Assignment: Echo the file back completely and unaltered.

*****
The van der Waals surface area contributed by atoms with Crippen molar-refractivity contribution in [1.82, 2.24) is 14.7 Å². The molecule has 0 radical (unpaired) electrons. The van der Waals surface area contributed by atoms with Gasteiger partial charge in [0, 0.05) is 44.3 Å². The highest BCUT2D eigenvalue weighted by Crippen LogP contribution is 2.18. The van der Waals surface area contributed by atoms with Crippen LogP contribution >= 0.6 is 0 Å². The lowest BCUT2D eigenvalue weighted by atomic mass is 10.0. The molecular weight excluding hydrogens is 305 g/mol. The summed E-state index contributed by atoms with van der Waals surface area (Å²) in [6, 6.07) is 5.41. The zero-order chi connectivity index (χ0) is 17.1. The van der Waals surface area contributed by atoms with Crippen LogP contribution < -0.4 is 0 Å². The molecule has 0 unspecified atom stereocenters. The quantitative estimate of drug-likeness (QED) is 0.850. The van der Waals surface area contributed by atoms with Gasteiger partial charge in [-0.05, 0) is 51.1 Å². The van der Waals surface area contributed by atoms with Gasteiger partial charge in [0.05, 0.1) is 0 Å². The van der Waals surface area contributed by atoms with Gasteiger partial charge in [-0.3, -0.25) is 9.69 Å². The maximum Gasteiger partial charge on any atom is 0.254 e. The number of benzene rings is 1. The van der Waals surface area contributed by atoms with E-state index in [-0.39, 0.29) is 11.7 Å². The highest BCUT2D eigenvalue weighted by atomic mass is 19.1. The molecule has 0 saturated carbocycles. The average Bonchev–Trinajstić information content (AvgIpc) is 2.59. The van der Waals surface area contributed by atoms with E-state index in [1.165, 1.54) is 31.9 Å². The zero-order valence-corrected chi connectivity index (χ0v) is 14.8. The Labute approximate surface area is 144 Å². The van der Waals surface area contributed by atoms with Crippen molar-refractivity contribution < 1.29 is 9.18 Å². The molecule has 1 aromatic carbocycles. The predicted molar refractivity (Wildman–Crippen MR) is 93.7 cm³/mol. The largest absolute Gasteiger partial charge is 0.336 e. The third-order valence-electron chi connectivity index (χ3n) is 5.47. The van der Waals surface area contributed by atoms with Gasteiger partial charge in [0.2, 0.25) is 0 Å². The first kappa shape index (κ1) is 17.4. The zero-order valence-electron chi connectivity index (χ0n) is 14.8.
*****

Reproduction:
The van der Waals surface area contributed by atoms with Crippen molar-refractivity contribution in [1.82, 2.24) is 14.7 Å². The molecule has 0 radical (unpaired) electrons. The van der Waals surface area contributed by atoms with Gasteiger partial charge in [0, 0.05) is 44.3 Å². The highest BCUT2D eigenvalue weighted by Crippen LogP contribution is 2.18. The van der Waals surface area contributed by atoms with Crippen LogP contribution >= 0.6 is 0 Å². The lowest BCUT2D eigenvalue weighted by atomic mass is 10.0. The molecular weight excluding hydrogens is 305 g/mol. The summed E-state index contributed by atoms with van der Waals surface area (Å²) in [6, 6.07) is 5.41. The zero-order chi connectivity index (χ0) is 17.1. The van der Waals surface area contributed by atoms with Crippen LogP contribution < -0.4 is 0 Å². The molecule has 0 unspecified atom stereocenters. The quantitative estimate of drug-likeness (QED) is 0.850. The van der Waals surface area contributed by atoms with Gasteiger partial charge in [-0.05, 0) is 51.1 Å². The van der Waals surface area contributed by atoms with Gasteiger partial charge in [0.05, 0.1) is 0 Å². The van der Waals surface area contributed by atoms with Gasteiger partial charge in [-0.3, -0.25) is 9.69 Å². The maximum Gasteiger partial charge on any atom is 0.254 e. The number of benzene rings is 1. The van der Waals surface area contributed by atoms with E-state index in [-0.39, 0.29) is 11.7 Å². The highest BCUT2D eigenvalue weighted by atomic mass is 19.1. The molecule has 0 saturated carbocycles. The average Bonchev–Trinajstić information content (AvgIpc) is 2.59. The van der Waals surface area contributed by atoms with E-state index in [1.165, 1.54) is 31.9 Å². The zero-order valence-corrected chi connectivity index (χ0v) is 14.8. The Labute approximate surface area is 144 Å². The van der Waals surface area contributed by atoms with Crippen molar-refractivity contribution < 1.29 is 9.18 Å². The molecule has 1 aromatic carbocycles. The predicted molar refractivity (Wildman–Crippen MR) is 93.7 cm³/mol. The largest absolute Gasteiger partial charge is 0.336 e. The third-order valence-electron chi connectivity index (χ3n) is 5.47. The van der Waals surface area contributed by atoms with Gasteiger partial charge in [0.2, 0.25) is 0 Å². The first kappa shape index (κ1) is 17.4. The zero-order valence-electron chi connectivity index (χ0n) is 14.8.